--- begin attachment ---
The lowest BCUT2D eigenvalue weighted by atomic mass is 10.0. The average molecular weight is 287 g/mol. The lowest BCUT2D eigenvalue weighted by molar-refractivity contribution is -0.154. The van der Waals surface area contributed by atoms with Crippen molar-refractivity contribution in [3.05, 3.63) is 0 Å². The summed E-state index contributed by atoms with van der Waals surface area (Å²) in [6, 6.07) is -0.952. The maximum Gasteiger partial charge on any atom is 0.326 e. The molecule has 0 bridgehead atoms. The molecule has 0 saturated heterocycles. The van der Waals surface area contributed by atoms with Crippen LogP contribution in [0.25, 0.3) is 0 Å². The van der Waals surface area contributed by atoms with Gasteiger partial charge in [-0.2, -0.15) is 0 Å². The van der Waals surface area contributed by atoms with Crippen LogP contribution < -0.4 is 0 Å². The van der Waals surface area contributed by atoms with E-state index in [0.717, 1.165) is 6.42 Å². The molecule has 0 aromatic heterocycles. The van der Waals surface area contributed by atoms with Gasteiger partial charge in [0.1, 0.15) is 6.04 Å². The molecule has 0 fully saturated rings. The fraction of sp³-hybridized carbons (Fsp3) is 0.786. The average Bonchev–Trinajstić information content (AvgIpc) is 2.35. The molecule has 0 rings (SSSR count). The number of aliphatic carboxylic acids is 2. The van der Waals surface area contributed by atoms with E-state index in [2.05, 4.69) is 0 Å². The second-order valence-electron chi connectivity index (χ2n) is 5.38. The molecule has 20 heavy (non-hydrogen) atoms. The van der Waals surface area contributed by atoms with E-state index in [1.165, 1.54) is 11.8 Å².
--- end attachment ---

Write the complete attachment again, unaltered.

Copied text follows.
The lowest BCUT2D eigenvalue weighted by atomic mass is 10.0. The average molecular weight is 287 g/mol. The lowest BCUT2D eigenvalue weighted by molar-refractivity contribution is -0.154. The van der Waals surface area contributed by atoms with Crippen molar-refractivity contribution in [3.05, 3.63) is 0 Å². The summed E-state index contributed by atoms with van der Waals surface area (Å²) in [6, 6.07) is -0.952. The maximum Gasteiger partial charge on any atom is 0.326 e. The molecule has 0 bridgehead atoms. The molecule has 0 saturated heterocycles. The van der Waals surface area contributed by atoms with Crippen LogP contribution in [0.25, 0.3) is 0 Å². The van der Waals surface area contributed by atoms with Gasteiger partial charge in [-0.2, -0.15) is 0 Å². The van der Waals surface area contributed by atoms with Crippen LogP contribution < -0.4 is 0 Å². The van der Waals surface area contributed by atoms with E-state index in [0.717, 1.165) is 6.42 Å². The molecule has 0 aromatic heterocycles. The van der Waals surface area contributed by atoms with Gasteiger partial charge in [0.1, 0.15) is 6.04 Å². The molecule has 0 fully saturated rings. The fraction of sp³-hybridized carbons (Fsp3) is 0.786. The average Bonchev–Trinajstić information content (AvgIpc) is 2.35. The molecule has 0 rings (SSSR count). The number of aliphatic carboxylic acids is 2. The van der Waals surface area contributed by atoms with E-state index in [2.05, 4.69) is 0 Å². The second-order valence-electron chi connectivity index (χ2n) is 5.38. The molecule has 20 heavy (non-hydrogen) atoms. The van der Waals surface area contributed by atoms with E-state index in [1.165, 1.54) is 11.8 Å².